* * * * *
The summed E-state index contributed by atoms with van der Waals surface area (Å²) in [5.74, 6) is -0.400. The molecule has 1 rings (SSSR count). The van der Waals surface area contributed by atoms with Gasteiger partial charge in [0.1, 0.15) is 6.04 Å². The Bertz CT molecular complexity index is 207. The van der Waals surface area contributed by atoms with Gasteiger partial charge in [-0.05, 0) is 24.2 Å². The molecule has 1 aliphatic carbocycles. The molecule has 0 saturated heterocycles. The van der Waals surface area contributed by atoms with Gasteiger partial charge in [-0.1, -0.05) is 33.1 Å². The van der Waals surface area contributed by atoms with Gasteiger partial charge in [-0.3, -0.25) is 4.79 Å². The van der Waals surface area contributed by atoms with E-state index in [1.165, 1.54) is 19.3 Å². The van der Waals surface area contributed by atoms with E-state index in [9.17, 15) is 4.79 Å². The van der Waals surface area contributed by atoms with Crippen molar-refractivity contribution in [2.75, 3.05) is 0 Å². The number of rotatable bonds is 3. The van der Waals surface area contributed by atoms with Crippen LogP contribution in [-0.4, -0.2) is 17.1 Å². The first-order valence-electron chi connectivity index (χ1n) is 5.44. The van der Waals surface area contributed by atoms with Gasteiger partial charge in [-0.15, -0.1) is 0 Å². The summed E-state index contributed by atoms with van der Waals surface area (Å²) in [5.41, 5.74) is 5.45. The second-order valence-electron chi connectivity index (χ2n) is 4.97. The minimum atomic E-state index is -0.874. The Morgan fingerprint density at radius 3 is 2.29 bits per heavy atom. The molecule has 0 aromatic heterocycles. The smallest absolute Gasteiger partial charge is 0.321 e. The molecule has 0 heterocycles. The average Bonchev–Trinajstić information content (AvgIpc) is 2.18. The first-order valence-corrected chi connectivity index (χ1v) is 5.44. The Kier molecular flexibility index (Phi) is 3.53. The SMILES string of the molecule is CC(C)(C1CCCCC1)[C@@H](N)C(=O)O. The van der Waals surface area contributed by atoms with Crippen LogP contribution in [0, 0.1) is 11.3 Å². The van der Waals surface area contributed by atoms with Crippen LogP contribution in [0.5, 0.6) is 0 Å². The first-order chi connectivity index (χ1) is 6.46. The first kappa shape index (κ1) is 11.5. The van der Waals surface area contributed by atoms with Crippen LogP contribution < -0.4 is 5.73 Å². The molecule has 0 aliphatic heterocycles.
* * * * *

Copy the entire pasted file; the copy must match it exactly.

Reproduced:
The summed E-state index contributed by atoms with van der Waals surface area (Å²) in [5.74, 6) is -0.400. The molecule has 1 rings (SSSR count). The van der Waals surface area contributed by atoms with Gasteiger partial charge in [0.1, 0.15) is 6.04 Å². The Bertz CT molecular complexity index is 207. The van der Waals surface area contributed by atoms with Gasteiger partial charge in [-0.05, 0) is 24.2 Å². The molecule has 1 aliphatic carbocycles. The molecule has 0 saturated heterocycles. The van der Waals surface area contributed by atoms with Gasteiger partial charge in [-0.1, -0.05) is 33.1 Å². The van der Waals surface area contributed by atoms with Gasteiger partial charge in [-0.3, -0.25) is 4.79 Å². The van der Waals surface area contributed by atoms with E-state index in [1.165, 1.54) is 19.3 Å². The van der Waals surface area contributed by atoms with E-state index in [9.17, 15) is 4.79 Å². The van der Waals surface area contributed by atoms with Crippen molar-refractivity contribution in [2.75, 3.05) is 0 Å². The number of rotatable bonds is 3. The van der Waals surface area contributed by atoms with Crippen LogP contribution in [-0.4, -0.2) is 17.1 Å². The first-order valence-electron chi connectivity index (χ1n) is 5.44. The van der Waals surface area contributed by atoms with Gasteiger partial charge in [-0.15, -0.1) is 0 Å². The summed E-state index contributed by atoms with van der Waals surface area (Å²) in [5.41, 5.74) is 5.45. The second-order valence-electron chi connectivity index (χ2n) is 4.97. The minimum atomic E-state index is -0.874. The Morgan fingerprint density at radius 3 is 2.29 bits per heavy atom. The molecule has 0 aromatic heterocycles. The smallest absolute Gasteiger partial charge is 0.321 e. The molecule has 0 heterocycles. The average Bonchev–Trinajstić information content (AvgIpc) is 2.18. The first-order valence-corrected chi connectivity index (χ1v) is 5.44. The Kier molecular flexibility index (Phi) is 3.53. The SMILES string of the molecule is CC(C)(C1CCCCC1)[C@@H](N)C(=O)O. The van der Waals surface area contributed by atoms with Crippen LogP contribution in [0, 0.1) is 11.3 Å². The van der Waals surface area contributed by atoms with Crippen LogP contribution in [0.5, 0.6) is 0 Å². The first-order chi connectivity index (χ1) is 6.46. The first kappa shape index (κ1) is 11.5. The van der Waals surface area contributed by atoms with Crippen LogP contribution < -0.4 is 5.73 Å². The molecule has 0 aliphatic heterocycles.